KOCHI, India (Reuters) – India deployed thousands of soldiers and dozens of helicopters to rescue people marooned by the worst floods in a century in the southern state of Kerala, where the death toll of 186 people as of Saturday could rise fast as rains continue.
Rescuers evacuate people from a flooded area to a safer place in Aluva in the southern state of Kerala, India, August 18, 2018. REUTERS/Sivaram V
The weather office warned of more heavy “red” category rains on Saturday as tens of thousands of people were still stuck on the rooftops of houses and community centers. Rescue workers have yet to reach many flooded areas, some too narrow for boats to navigate.
People trapped without food, water and electricity worried about being left without help as their phone batteries were dying. An adviser to the state’s chief minister put the initial loss estimate at $4 billion.
“There are seven families in this apartment now. We’re safe compared to many others, but we’re cut off,” said James Joseph Moolakkaat, owner of an agricultural business who lives in a 10-story building across the southwestern state’s Periyar river.
“This is my second phone and to save power I have been turning data on and off intermittently. If this goes out, I will have some charge left in my laptop and then it will be incommunicado.”
(For a graphic on ‘Kerala underwater’ click, tmsnrt.rs/2L0MiIw)
Prime Minister Narendra Modi, who was taken by helicopter over inundated farmland and villages, promised more helicopters, boats and other equipment needed to expand the rescue operation in the still unfolding emergency.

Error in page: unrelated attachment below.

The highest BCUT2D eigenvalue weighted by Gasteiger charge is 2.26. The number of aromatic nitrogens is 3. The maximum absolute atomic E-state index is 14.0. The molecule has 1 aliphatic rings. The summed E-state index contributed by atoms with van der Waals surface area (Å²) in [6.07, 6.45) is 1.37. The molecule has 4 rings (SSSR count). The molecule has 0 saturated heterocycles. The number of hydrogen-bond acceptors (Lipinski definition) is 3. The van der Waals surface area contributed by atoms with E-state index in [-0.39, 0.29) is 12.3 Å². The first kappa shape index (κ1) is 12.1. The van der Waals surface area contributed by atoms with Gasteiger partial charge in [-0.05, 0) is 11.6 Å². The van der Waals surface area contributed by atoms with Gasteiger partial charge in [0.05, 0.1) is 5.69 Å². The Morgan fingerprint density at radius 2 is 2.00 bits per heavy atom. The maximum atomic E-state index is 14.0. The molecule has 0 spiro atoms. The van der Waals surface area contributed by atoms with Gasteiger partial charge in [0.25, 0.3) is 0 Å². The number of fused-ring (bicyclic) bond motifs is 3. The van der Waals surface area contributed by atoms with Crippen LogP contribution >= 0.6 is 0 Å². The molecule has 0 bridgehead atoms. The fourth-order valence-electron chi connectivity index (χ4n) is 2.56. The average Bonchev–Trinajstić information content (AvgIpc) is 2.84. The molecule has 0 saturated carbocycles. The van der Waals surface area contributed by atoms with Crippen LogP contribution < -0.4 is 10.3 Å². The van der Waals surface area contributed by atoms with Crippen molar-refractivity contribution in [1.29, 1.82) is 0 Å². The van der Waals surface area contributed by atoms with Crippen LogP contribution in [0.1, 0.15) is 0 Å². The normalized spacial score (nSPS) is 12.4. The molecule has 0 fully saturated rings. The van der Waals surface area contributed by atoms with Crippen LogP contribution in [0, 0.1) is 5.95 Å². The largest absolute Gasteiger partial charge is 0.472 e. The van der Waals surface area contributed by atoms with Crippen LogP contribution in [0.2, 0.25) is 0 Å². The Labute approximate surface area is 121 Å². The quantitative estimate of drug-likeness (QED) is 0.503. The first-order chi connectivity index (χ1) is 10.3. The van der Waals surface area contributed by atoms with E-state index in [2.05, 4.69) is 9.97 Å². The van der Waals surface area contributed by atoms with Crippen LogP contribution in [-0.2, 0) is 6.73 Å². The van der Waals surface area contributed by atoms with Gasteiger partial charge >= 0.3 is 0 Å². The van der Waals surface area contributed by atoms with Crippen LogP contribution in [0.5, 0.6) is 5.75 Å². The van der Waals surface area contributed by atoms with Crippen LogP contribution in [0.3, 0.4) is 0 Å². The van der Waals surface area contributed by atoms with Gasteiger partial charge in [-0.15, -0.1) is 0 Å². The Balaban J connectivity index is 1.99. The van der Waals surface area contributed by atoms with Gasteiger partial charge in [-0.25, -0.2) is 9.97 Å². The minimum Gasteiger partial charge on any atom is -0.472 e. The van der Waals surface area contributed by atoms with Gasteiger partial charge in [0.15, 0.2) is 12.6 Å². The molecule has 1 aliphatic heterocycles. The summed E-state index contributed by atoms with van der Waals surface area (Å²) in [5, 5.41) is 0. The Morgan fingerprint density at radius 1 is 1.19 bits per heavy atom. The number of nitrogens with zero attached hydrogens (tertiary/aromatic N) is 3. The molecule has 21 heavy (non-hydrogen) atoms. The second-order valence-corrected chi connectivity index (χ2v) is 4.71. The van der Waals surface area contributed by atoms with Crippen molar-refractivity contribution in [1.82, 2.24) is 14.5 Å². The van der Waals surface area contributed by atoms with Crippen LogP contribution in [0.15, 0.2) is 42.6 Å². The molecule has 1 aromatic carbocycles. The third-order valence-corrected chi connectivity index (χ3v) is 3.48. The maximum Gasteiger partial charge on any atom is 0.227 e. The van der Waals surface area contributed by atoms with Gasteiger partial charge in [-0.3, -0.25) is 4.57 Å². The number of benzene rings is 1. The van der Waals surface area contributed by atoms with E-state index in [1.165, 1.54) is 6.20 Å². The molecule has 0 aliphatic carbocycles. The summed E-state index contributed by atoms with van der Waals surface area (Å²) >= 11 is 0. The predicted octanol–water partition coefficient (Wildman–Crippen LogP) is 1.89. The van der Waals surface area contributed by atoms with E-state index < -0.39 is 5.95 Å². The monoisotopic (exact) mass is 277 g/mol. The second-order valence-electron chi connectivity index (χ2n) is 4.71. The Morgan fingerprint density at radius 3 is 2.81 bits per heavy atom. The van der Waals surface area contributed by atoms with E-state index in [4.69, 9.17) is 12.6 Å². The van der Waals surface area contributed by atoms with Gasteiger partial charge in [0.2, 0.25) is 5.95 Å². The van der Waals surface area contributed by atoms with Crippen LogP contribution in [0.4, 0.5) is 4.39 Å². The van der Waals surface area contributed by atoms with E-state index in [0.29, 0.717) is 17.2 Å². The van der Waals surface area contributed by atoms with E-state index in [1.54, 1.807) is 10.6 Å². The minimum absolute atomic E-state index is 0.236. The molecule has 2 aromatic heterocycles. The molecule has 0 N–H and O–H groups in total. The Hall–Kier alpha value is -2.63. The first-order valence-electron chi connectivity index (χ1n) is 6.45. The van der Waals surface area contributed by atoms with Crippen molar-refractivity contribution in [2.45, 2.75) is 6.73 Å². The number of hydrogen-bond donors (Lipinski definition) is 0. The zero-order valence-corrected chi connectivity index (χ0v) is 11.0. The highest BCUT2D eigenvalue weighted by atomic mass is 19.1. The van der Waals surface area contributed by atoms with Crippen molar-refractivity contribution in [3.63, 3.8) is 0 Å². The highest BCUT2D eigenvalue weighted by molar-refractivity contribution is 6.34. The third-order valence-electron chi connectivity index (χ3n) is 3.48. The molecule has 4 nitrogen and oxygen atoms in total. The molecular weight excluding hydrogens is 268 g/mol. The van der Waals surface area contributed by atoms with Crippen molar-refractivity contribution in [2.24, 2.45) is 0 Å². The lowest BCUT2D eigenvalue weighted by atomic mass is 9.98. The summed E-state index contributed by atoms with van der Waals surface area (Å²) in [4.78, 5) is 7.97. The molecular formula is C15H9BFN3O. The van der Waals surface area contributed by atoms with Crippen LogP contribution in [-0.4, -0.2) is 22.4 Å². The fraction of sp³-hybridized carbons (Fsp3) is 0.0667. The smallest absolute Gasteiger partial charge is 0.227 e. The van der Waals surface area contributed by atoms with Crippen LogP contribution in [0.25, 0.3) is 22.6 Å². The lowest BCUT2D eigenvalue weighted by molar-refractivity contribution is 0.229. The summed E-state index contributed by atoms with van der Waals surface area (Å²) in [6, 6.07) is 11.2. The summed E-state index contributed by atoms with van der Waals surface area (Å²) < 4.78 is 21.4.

He said the Army, Air Force, Navy and Coast Guard were assisting disaster relief agencies in the rescue, and a total of 38 helicopters had been pressed into service along with a number of aircraft and ships to ferry resources.
“More helicopters, boats and other equipment are being sought and Modi promised to provide all of these as fast as possible,” Kerala Chief Minister Pinarayi Vijayan told journalists. “The air marshal in charge of the air operations said more helicopters are on the way.”
According to a lawmaker in Pathanamthitta district, some 10,000 people were stranded and in grave danger unless they were rescued urgently.
A Reuters witness in Aluva town, nearly 250 km (155 miles)from state capital Thiruvananthapuram, said army helicopters airlifted up to 14 marooned residents, including children and elderly people from an apartment.
With hundreds of thousands of people converging in halls and auditoriums of schools, temples, churches, and mosques with little or no toilet facilities, people from less affected areas moved in to help those badly in need.
But some people in the relief camps were finding it difficult to access food and water. Videos on social media showed groups of people breaking open shops to take food.
Chief Minister Vijayan has estimated that more than two million people have been forced to move into relief camps since the monsoon season brought torrential rains three months ago. He put the death toll from floods and landslides since the start of the rainy season at 324.
One of his advisers, Prabha Varma, told Reuters 186 people had died since Aug. 8, when the waters began to rise. She said the floods had destroyed 26,000 homes and damaged crops across as much as 40,000 hectares, with estimated losses of 277 billion rupees.
Modi declared initial assistance of 5 billion rupees ($71 million) and promised more later. He also assured that the federal government would send desperately needed grains, as storage in the state had been flooded and stocks destroyed.
Sheikh Mohammed bin Rashid Al Maktoum of the United Arab Emirates, where many Keralites work, said he had formed a committee to extend emergency assistance to the flood victims of the state, whose people he said “have always been and are still part of our success story”.
Additional reporting by Arunkumar Koyyur, Gopakumar Warrier, Sriraj Kalluvila, Munsif Vengattil, and Maju Samuel in BENGALURU, Sudarshan Varadhan in NEW DELHI, and Rajendra Jadhav in MUMBAI; writing by Mayank Bhardwaj and Krishna N. Das; Editing by Simon Cameron-Moore and Ros Russell